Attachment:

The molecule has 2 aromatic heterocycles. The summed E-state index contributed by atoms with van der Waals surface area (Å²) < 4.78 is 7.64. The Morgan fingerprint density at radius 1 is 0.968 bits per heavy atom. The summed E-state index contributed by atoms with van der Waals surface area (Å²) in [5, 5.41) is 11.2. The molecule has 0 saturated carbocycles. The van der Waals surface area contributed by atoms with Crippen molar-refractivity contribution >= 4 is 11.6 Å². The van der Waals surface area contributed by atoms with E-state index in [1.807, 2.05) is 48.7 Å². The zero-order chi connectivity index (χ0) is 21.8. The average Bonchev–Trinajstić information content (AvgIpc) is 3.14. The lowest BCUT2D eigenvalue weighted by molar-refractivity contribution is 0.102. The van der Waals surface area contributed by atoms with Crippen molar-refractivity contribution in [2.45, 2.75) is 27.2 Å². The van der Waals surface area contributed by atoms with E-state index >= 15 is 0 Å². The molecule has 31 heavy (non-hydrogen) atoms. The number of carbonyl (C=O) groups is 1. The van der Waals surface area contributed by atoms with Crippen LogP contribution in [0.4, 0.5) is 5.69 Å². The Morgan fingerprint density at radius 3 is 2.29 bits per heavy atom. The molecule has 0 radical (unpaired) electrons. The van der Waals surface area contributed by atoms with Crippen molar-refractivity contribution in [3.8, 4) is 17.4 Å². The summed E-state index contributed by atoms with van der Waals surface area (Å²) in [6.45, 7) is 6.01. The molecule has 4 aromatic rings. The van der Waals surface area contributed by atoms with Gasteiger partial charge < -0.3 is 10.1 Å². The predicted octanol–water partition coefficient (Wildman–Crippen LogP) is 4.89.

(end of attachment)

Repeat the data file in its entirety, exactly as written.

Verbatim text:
The molecule has 2 aromatic heterocycles. The summed E-state index contributed by atoms with van der Waals surface area (Å²) < 4.78 is 7.64. The Morgan fingerprint density at radius 1 is 0.968 bits per heavy atom. The summed E-state index contributed by atoms with van der Waals surface area (Å²) in [5, 5.41) is 11.2. The molecule has 0 saturated carbocycles. The van der Waals surface area contributed by atoms with Crippen molar-refractivity contribution >= 4 is 11.6 Å². The van der Waals surface area contributed by atoms with E-state index in [1.807, 2.05) is 48.7 Å². The zero-order chi connectivity index (χ0) is 21.8. The average Bonchev–Trinajstić information content (AvgIpc) is 3.14. The lowest BCUT2D eigenvalue weighted by molar-refractivity contribution is 0.102. The van der Waals surface area contributed by atoms with Crippen molar-refractivity contribution in [2.45, 2.75) is 27.2 Å². The van der Waals surface area contributed by atoms with E-state index >= 15 is 0 Å². The molecule has 31 heavy (non-hydrogen) atoms. The number of carbonyl (C=O) groups is 1. The van der Waals surface area contributed by atoms with Crippen LogP contribution in [0.4, 0.5) is 5.69 Å². The Morgan fingerprint density at radius 3 is 2.29 bits per heavy atom. The molecule has 0 radical (unpaired) electrons. The van der Waals surface area contributed by atoms with Crippen molar-refractivity contribution in [3.8, 4) is 17.4 Å². The summed E-state index contributed by atoms with van der Waals surface area (Å²) in [6.45, 7) is 6.01. The molecule has 4 aromatic rings. The van der Waals surface area contributed by atoms with Gasteiger partial charge < -0.3 is 10.1 Å². The predicted octanol–water partition coefficient (Wildman–Crippen LogP) is 4.89.